Gordon Lightfoot: I went Stateside. I persuaded my parents to allow me to go to this school in the States where they taught a jazz course, a notation course that was based on the keyboard. I stayed there for a year. And, as fate would have it, one of the very first jobs I got when I got back to Canada was a job as a copyist, a person who copies orchestra parts for scores. And started thinking ĎJeez, Iím sure glad I took that course.í I wanted to learn how to write lead sheets because you had to be able to write lead sheets to register the stuff with the Library of Congress in Washington. You had to write it out. The music, the chords and the lyrics. Those three things. You had to commit those to manuscript. I didnít know how to do any of that in high school yet. I was writing songs in high school but I couldnít commit them to paper. In those days you had to. Nowadays, all you need is a CD. You donít have to write them out anymore. There are a lot of people that write great songs that really donít know how to write music. And that is not to call them short because Iím not doing that. Iím not doing that at all. But a lot of songwriters donít actually know how to write music. Itís fine by me. Itís side by each. Itís whatever you need to do. I went and took a notation course so that I could do it because it was my way of registering material and that was back in 1962, 1963. Way, way back then when I started doing it. I had 12 or 15 songs by this point and I was building up a little catalogue. Itís really good to have a deal and I wanted to be able to write all of this stuff down and went and learned how to do it.

Steve Waxman: How old were you when you started writing songs?

Gordon Lightfoot: I would have been in grade 12. I would have been 17.

Steve Waxman: How did you go about figuring out how to write a song?

Gordon Lightfoot: Well, I write a topical song. It was about a fad that was catching on just after the Korean War. The hula hoop. I called it ďThe Hula Hoop Song.Ē Itís about a guy thatís trying to hula hoop. His kids are all doing it just great. All his kids, they all know how to do it but he canít learn how to hula hoop. He just canít learn. I still canít learn how to hula hoop. I, personally. I read an article about it in a magazine. I said ĎJeez, let me go write a topical song with this hula hoop craze. It was the same time that Chubby Checker invented The Twist. Do you remember that era?

Steve Waxman: Itís before my time but I do know what youíre talking about, yeah.

Gordon Lightfoot: I went to his club one time too. It was in New York but thatís another story. In the meantime, I wrote this topical song about Hula-Hooping. About this father that canít learn how to do it. Heís terribly frustrated about it. All of his children are doing it and he canít and that was the tone of the whole song. I was so into it that I had just learned how to drive and I borrowed my fatherís car and brought it into Toronto and played it for the people at BMI Canada, the music publisher. I had to find out where to go and who to see and do everything. I was very entrepreneurial about this. And they said ďLeave your name with the receptionist and weíll call you.Ē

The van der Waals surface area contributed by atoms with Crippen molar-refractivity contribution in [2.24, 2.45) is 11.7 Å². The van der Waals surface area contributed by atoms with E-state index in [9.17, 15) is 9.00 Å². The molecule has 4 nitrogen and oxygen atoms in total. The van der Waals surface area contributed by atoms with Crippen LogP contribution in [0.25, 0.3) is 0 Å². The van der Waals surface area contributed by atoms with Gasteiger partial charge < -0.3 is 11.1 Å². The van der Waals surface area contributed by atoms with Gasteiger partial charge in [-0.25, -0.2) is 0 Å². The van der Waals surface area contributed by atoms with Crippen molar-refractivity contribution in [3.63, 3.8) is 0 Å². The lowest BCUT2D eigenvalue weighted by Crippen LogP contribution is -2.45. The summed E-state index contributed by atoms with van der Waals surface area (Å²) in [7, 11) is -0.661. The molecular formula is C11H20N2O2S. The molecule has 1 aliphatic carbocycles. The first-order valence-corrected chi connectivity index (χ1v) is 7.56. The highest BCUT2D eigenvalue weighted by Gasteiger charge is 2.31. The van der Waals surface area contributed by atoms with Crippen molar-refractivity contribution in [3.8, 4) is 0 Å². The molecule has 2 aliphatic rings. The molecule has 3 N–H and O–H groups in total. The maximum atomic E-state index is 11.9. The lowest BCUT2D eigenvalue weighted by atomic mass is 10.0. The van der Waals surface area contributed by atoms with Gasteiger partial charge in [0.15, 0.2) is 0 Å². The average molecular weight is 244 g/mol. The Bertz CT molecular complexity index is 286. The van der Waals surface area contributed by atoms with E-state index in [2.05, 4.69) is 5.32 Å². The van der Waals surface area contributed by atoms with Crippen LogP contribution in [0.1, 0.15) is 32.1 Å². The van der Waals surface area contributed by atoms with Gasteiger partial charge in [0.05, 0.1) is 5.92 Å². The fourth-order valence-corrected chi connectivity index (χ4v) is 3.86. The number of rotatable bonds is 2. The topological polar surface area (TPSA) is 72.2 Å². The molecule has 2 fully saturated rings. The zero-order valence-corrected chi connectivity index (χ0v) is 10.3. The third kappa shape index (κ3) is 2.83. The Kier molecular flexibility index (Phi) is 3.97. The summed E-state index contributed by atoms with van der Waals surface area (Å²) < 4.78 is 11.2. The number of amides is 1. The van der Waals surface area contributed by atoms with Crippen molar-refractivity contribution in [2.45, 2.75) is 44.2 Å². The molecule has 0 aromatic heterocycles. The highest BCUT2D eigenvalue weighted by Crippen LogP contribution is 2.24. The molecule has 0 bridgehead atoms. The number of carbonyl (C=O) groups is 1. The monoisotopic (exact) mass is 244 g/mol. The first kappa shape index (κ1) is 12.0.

Steve Waxman: And did they?

Gordon Lightfoot: And I did. I kept submitting tunes and found out that they were connected to Leeds Music and when I got working with Leeds Music I got working with an agent called Billy OíConnor Enterprises here in Toronto and they found out that I was also a performer, not just a songwriter and they started booking me to play in clubs and bars and nightclubs.

Steve Waxman: What year are you talking about that they started booking you?

Gordon Lightfoot: 1962.

Steve Waxman: Was ďThe Hula Hoop SongĒ a fully realized song for you?

Gordon Lightfoot: Well, I certainly remember the song. I often tell people that they have to waterboard me to play it. But, I know the whole thing from start to finish. I use some language at the end of the song where the people at BMI Canada said ďYou shouldnít use words like that in songs.Ē I used the word slob. I used the word slob and the publishing guy said ďThatís actually not a very good word to put into a lyric.Ē And other than the four-letter word, I thought it was okay. ďĎCause I guess Iím just a slob and Iím gonna lose my job Ďcause Iím hula hula hoopiní all the time.Ē I thought it was okay. ďI guess Iím just a slob and Iím gonna lose my job Ďcause Iím hula hula hoopiní all the time,Ē and that was the last line as he was trying to catch up to his children. And I thought that was just the neatest little idea. His response was ďYou shouldnít use that word.Ē That was his advice. He liked the song. That was a good try.